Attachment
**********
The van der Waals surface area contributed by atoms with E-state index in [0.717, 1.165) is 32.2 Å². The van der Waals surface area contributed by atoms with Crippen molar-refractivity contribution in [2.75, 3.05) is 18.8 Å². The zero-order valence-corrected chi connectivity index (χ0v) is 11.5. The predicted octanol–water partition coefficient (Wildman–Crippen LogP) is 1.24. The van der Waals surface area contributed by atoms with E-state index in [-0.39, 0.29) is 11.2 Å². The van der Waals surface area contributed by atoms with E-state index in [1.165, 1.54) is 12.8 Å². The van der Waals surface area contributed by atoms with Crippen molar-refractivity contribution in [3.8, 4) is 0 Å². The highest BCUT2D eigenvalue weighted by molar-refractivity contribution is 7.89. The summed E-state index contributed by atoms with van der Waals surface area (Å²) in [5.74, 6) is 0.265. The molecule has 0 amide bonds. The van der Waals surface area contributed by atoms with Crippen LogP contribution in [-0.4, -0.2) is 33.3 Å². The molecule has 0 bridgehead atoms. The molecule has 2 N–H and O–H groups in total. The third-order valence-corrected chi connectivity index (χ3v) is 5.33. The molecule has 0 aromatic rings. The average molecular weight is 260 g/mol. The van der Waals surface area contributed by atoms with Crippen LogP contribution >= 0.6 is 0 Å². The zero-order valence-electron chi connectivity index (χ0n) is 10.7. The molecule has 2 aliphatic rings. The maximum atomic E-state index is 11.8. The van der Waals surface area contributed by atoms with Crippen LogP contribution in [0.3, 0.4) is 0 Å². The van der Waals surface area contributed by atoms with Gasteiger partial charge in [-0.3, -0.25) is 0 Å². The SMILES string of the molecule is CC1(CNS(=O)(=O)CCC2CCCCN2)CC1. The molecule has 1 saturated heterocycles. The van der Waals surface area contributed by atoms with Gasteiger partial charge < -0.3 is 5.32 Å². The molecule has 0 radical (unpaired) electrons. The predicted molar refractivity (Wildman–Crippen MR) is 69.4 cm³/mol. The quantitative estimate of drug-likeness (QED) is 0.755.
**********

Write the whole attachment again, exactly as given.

The van der Waals surface area contributed by atoms with E-state index in [0.717, 1.165) is 32.2 Å². The van der Waals surface area contributed by atoms with Crippen molar-refractivity contribution in [2.75, 3.05) is 18.8 Å². The zero-order valence-corrected chi connectivity index (χ0v) is 11.5. The predicted octanol–water partition coefficient (Wildman–Crippen LogP) is 1.24. The van der Waals surface area contributed by atoms with E-state index in [-0.39, 0.29) is 11.2 Å². The van der Waals surface area contributed by atoms with E-state index in [1.165, 1.54) is 12.8 Å². The van der Waals surface area contributed by atoms with Crippen molar-refractivity contribution in [3.8, 4) is 0 Å². The highest BCUT2D eigenvalue weighted by molar-refractivity contribution is 7.89. The summed E-state index contributed by atoms with van der Waals surface area (Å²) in [5.74, 6) is 0.265. The molecule has 0 amide bonds. The van der Waals surface area contributed by atoms with Crippen LogP contribution in [-0.4, -0.2) is 33.3 Å². The molecule has 0 bridgehead atoms. The molecule has 2 N–H and O–H groups in total. The third-order valence-corrected chi connectivity index (χ3v) is 5.33. The molecule has 0 aromatic rings. The average molecular weight is 260 g/mol. The van der Waals surface area contributed by atoms with Crippen LogP contribution >= 0.6 is 0 Å². The zero-order valence-electron chi connectivity index (χ0n) is 10.7. The molecule has 2 aliphatic rings. The maximum atomic E-state index is 11.8. The van der Waals surface area contributed by atoms with Crippen LogP contribution in [0.3, 0.4) is 0 Å². The van der Waals surface area contributed by atoms with Gasteiger partial charge in [-0.3, -0.25) is 0 Å². The SMILES string of the molecule is CC1(CNS(=O)(=O)CCC2CCCCN2)CC1. The molecule has 1 saturated heterocycles. The van der Waals surface area contributed by atoms with Gasteiger partial charge < -0.3 is 5.32 Å². The molecule has 0 radical (unpaired) electrons. The predicted molar refractivity (Wildman–Crippen MR) is 69.4 cm³/mol. The quantitative estimate of drug-likeness (QED) is 0.755.